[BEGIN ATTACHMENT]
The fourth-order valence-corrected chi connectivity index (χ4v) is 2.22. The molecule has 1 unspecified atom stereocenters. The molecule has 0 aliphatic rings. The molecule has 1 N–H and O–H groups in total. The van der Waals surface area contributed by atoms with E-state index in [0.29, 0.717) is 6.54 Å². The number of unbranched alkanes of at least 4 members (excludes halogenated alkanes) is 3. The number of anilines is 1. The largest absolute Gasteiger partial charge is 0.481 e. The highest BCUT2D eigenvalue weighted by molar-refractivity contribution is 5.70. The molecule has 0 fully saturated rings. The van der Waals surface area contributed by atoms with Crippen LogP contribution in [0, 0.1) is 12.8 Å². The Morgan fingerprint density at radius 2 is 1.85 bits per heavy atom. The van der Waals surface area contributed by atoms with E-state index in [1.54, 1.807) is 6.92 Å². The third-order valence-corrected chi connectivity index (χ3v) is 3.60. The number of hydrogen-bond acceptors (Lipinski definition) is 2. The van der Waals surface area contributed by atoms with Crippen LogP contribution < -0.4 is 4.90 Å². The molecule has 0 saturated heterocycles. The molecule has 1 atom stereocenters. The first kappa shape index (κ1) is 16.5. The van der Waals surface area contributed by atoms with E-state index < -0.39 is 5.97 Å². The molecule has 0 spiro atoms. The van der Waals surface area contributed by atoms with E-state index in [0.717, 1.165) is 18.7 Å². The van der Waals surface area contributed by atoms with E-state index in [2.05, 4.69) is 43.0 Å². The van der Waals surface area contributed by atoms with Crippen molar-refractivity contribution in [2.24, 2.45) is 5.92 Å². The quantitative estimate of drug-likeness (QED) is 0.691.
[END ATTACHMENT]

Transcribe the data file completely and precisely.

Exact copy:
The fourth-order valence-corrected chi connectivity index (χ4v) is 2.22. The molecule has 1 unspecified atom stereocenters. The molecule has 0 aliphatic rings. The molecule has 1 N–H and O–H groups in total. The van der Waals surface area contributed by atoms with E-state index in [0.29, 0.717) is 6.54 Å². The number of unbranched alkanes of at least 4 members (excludes halogenated alkanes) is 3. The number of anilines is 1. The largest absolute Gasteiger partial charge is 0.481 e. The highest BCUT2D eigenvalue weighted by molar-refractivity contribution is 5.70. The molecule has 0 fully saturated rings. The van der Waals surface area contributed by atoms with Crippen LogP contribution in [0, 0.1) is 12.8 Å². The Morgan fingerprint density at radius 2 is 1.85 bits per heavy atom. The van der Waals surface area contributed by atoms with E-state index in [1.54, 1.807) is 6.92 Å². The third-order valence-corrected chi connectivity index (χ3v) is 3.60. The number of hydrogen-bond acceptors (Lipinski definition) is 2. The van der Waals surface area contributed by atoms with Crippen LogP contribution < -0.4 is 4.90 Å². The molecule has 0 saturated heterocycles. The molecule has 1 atom stereocenters. The first kappa shape index (κ1) is 16.5. The van der Waals surface area contributed by atoms with E-state index < -0.39 is 5.97 Å². The molecule has 0 spiro atoms. The van der Waals surface area contributed by atoms with E-state index in [0.717, 1.165) is 18.7 Å². The van der Waals surface area contributed by atoms with E-state index in [2.05, 4.69) is 43.0 Å². The van der Waals surface area contributed by atoms with Crippen molar-refractivity contribution in [2.24, 2.45) is 5.92 Å². The quantitative estimate of drug-likeness (QED) is 0.691.